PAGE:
Did you see the article in Times Higher Education a couple of weeks ago entitled The PhD experience: this far, and no further ? It featured five current or former PhD students telling their story about their PhD experience, what they learned and what they are doing now. In some ways it was a bit of a gloomy read but I suspect many of you could relate to the issues raised; the isolation of doing a PhD, the motivation required, not feeling you are ‘good enough’, the competition for academic jobs, or feeling that you are ‘letting people down’ if you decide you don’t want an academic career. There were also very positive messages such as developing skills (data analysis, writing and presentation), the flexibility and intellectual stimulation of academic work, and gaining an understanding of higher education and project management through PhD work.
You may not relate to all (or even any) of the issues raised but I think one of the most important things for PhD students to understand is that they are not alone in feeling any of these things. They are all very common. You may not be surrounded by other PhD students feeling exactly as you do but if you go to the next lab, the next office, your School common room for postgraduates (if it exists), you will find another PhD student who has experienced similar feelings. So what can you do to help?
Talk to other PhD students. It’s important to try to avoid isolation during your PhD and realise that you are not the only one encountering challenges. You may be lucky enough to be in a sociable research group but if not go to departmental seminars (and talk to other people there), and make an effort to socialise with fellow students. If a PG social committee doesn’t exist in your School set one up and organise a few events (or even just try to get a regular date for coffee in the diary for a small group of students).
If you want to pursue an academic career have early conversations with your PhD supervisor and others about what you should be doing to gain relevant experience (possibly in teaching, understanding fellowship and funding applications, developing a strategy for publication, and more). This should be in addition to conversations about the progress of your research.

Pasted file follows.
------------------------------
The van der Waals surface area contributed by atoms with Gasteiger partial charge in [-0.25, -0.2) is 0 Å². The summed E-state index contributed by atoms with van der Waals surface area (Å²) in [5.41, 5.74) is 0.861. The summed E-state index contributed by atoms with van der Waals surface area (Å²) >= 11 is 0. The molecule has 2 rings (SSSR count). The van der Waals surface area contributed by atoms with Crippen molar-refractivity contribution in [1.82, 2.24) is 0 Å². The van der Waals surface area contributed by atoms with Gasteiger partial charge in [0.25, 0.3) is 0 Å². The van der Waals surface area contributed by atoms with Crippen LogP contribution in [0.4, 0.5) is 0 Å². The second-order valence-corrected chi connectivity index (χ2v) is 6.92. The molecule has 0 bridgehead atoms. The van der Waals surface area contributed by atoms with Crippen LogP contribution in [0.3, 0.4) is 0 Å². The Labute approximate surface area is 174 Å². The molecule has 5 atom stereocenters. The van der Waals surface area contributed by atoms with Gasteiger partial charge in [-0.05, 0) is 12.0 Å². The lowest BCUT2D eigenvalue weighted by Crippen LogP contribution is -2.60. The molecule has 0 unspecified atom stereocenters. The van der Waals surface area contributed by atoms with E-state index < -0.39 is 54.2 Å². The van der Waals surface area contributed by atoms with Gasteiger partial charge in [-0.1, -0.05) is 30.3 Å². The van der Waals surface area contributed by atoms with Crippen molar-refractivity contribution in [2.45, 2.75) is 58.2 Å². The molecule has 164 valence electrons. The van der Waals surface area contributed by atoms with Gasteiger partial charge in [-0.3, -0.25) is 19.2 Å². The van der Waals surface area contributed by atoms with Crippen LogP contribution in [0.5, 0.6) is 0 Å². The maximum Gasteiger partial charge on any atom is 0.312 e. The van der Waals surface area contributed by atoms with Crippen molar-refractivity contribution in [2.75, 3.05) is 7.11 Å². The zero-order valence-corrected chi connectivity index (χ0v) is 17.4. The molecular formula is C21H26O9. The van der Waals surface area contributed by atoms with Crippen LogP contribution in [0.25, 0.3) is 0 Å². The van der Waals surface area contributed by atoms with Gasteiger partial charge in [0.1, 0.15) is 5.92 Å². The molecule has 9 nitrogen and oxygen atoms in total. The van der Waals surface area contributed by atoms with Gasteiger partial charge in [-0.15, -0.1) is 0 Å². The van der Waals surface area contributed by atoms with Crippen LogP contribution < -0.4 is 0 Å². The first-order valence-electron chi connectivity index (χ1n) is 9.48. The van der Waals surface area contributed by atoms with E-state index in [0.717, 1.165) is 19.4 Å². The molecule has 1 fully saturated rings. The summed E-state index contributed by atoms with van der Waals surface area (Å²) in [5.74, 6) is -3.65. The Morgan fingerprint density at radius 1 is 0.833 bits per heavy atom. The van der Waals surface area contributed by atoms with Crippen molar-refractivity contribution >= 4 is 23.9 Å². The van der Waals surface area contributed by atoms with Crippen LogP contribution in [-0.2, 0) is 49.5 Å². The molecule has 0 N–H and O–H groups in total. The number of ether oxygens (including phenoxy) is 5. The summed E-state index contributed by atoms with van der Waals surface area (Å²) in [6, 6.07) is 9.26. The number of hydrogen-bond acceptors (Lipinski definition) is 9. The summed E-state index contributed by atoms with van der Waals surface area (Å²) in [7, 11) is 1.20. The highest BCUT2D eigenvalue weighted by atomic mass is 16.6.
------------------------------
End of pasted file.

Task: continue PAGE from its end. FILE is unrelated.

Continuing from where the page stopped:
If you are feeling overwhelmed remember you can use the Student Counselling Service to discuss strategies for dealing with the rollercoaster of emotions students often encounter during a PhD. They also run a series of drop-in workshops on topics such as procrastination and anxiety management. The Institute of Academic Development also run workshops to help you manage your research and writing.
If you are not sure about continuing in academic research after your PhD start exploring other options. Use resources on the Careers Service website to start generating ideas or come in to talk to a careers consultant.
Do you have the opportunity to do an internship as part of your PhD? Some of the UK research councils are now including this as part of their funding (BBSRC) and many of you who are part of a doctoral training centre will have the opportunity to work for a period of time with an industrial, public or voluntary sector partner. If it’s not a formal part of your programme look for other opportunities to gain experience. You may have noticed that there have been several ‘PhD internships’ advertised within the university recently (a new project to try to increase on campus job opportunities for PhD students) so keep your eyes open for them. They’re usually advertised on the University jobs site or MyCareerHub. Or talk to a careers consultant about how to gain experience.
So if you are finding PhD study particularly challenging and / or struggling with where you want to go after your PhD and how to get there, ask for support. This may be from your supervisor and others in your group but don’t forget the other services across the University.